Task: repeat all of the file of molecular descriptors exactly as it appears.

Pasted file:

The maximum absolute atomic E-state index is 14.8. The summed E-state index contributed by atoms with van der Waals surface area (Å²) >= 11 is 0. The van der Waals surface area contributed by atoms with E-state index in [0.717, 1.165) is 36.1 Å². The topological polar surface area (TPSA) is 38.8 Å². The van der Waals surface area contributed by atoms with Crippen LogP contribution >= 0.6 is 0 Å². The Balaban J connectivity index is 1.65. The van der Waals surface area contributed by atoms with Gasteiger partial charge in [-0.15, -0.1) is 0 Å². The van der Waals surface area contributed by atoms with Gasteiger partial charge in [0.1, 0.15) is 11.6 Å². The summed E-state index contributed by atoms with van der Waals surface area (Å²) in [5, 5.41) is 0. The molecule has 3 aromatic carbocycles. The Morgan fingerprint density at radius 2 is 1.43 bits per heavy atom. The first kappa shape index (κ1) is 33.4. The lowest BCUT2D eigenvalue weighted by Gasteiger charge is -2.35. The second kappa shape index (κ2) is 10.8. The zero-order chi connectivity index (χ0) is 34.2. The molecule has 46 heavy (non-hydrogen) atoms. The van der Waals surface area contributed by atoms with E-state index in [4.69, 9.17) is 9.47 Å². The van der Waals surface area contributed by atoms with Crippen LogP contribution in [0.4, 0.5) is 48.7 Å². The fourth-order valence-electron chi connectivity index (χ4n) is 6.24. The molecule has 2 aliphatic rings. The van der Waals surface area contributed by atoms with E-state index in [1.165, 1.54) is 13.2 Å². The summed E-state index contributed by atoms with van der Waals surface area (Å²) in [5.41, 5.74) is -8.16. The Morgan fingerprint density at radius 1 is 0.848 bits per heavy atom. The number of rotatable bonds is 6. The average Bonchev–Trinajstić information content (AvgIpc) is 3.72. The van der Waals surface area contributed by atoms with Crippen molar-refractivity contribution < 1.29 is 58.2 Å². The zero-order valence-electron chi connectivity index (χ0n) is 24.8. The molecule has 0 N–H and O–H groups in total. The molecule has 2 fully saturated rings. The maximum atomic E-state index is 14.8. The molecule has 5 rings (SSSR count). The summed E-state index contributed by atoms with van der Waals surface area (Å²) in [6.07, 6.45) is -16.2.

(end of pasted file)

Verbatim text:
The maximum absolute atomic E-state index is 14.8. The summed E-state index contributed by atoms with van der Waals surface area (Å²) >= 11 is 0. The van der Waals surface area contributed by atoms with E-state index in [0.717, 1.165) is 36.1 Å². The topological polar surface area (TPSA) is 38.8 Å². The van der Waals surface area contributed by atoms with Crippen LogP contribution >= 0.6 is 0 Å². The Balaban J connectivity index is 1.65. The van der Waals surface area contributed by atoms with Gasteiger partial charge in [-0.15, -0.1) is 0 Å². The van der Waals surface area contributed by atoms with Gasteiger partial charge in [0.1, 0.15) is 11.6 Å². The summed E-state index contributed by atoms with van der Waals surface area (Å²) in [5, 5.41) is 0. The molecule has 3 aromatic carbocycles. The Morgan fingerprint density at radius 2 is 1.43 bits per heavy atom. The first kappa shape index (κ1) is 33.4. The lowest BCUT2D eigenvalue weighted by Gasteiger charge is -2.35. The second kappa shape index (κ2) is 10.8. The zero-order chi connectivity index (χ0) is 34.2. The molecule has 46 heavy (non-hydrogen) atoms. The van der Waals surface area contributed by atoms with E-state index in [4.69, 9.17) is 9.47 Å². The van der Waals surface area contributed by atoms with Crippen LogP contribution in [0.4, 0.5) is 48.7 Å². The fourth-order valence-electron chi connectivity index (χ4n) is 6.24. The molecule has 2 aliphatic rings. The van der Waals surface area contributed by atoms with E-state index in [1.165, 1.54) is 13.2 Å². The summed E-state index contributed by atoms with van der Waals surface area (Å²) in [5.41, 5.74) is -8.16. The Morgan fingerprint density at radius 1 is 0.848 bits per heavy atom. The number of rotatable bonds is 6. The average Bonchev–Trinajstić information content (AvgIpc) is 3.72. The van der Waals surface area contributed by atoms with Crippen molar-refractivity contribution < 1.29 is 58.2 Å². The zero-order valence-electron chi connectivity index (χ0n) is 24.8. The molecule has 0 N–H and O–H groups in total. The molecule has 2 fully saturated rings. The maximum atomic E-state index is 14.8. The molecule has 5 rings (SSSR count). The summed E-state index contributed by atoms with van der Waals surface area (Å²) in [6.07, 6.45) is -16.2.